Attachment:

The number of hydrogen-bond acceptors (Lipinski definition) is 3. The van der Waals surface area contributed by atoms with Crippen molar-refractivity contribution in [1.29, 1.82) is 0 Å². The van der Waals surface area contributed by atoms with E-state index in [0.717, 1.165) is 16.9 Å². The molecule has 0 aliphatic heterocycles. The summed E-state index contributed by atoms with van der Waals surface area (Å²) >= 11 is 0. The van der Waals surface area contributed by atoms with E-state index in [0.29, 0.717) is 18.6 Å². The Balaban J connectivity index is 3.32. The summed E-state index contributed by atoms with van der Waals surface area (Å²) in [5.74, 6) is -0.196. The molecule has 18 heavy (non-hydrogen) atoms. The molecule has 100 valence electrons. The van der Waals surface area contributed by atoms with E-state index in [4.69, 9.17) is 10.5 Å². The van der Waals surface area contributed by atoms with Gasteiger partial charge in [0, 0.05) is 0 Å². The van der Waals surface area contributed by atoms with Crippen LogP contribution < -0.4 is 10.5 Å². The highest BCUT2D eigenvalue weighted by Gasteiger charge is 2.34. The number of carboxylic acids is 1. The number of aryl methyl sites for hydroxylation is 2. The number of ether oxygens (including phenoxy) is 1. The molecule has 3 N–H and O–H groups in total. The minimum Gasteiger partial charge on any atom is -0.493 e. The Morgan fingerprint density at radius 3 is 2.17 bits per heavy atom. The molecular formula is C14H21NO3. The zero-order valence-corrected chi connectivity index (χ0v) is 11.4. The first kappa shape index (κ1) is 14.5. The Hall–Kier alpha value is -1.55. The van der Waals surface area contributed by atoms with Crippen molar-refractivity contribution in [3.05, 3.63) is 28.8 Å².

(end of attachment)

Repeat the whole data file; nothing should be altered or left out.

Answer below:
The number of hydrogen-bond acceptors (Lipinski definition) is 3. The van der Waals surface area contributed by atoms with Crippen molar-refractivity contribution in [1.29, 1.82) is 0 Å². The van der Waals surface area contributed by atoms with E-state index in [0.717, 1.165) is 16.9 Å². The molecule has 0 aliphatic heterocycles. The summed E-state index contributed by atoms with van der Waals surface area (Å²) >= 11 is 0. The van der Waals surface area contributed by atoms with E-state index in [0.29, 0.717) is 18.6 Å². The Balaban J connectivity index is 3.32. The summed E-state index contributed by atoms with van der Waals surface area (Å²) in [5.74, 6) is -0.196. The molecule has 18 heavy (non-hydrogen) atoms. The molecule has 100 valence electrons. The van der Waals surface area contributed by atoms with E-state index in [4.69, 9.17) is 10.5 Å². The van der Waals surface area contributed by atoms with Gasteiger partial charge in [0, 0.05) is 0 Å². The van der Waals surface area contributed by atoms with Crippen LogP contribution < -0.4 is 10.5 Å². The highest BCUT2D eigenvalue weighted by Gasteiger charge is 2.34. The number of carboxylic acids is 1. The number of aryl methyl sites for hydroxylation is 2. The number of ether oxygens (including phenoxy) is 1. The molecule has 3 N–H and O–H groups in total. The minimum Gasteiger partial charge on any atom is -0.493 e. The Morgan fingerprint density at radius 3 is 2.17 bits per heavy atom. The molecular formula is C14H21NO3. The zero-order valence-corrected chi connectivity index (χ0v) is 11.4. The first kappa shape index (κ1) is 14.5. The Hall–Kier alpha value is -1.55. The van der Waals surface area contributed by atoms with Crippen molar-refractivity contribution in [3.05, 3.63) is 28.8 Å².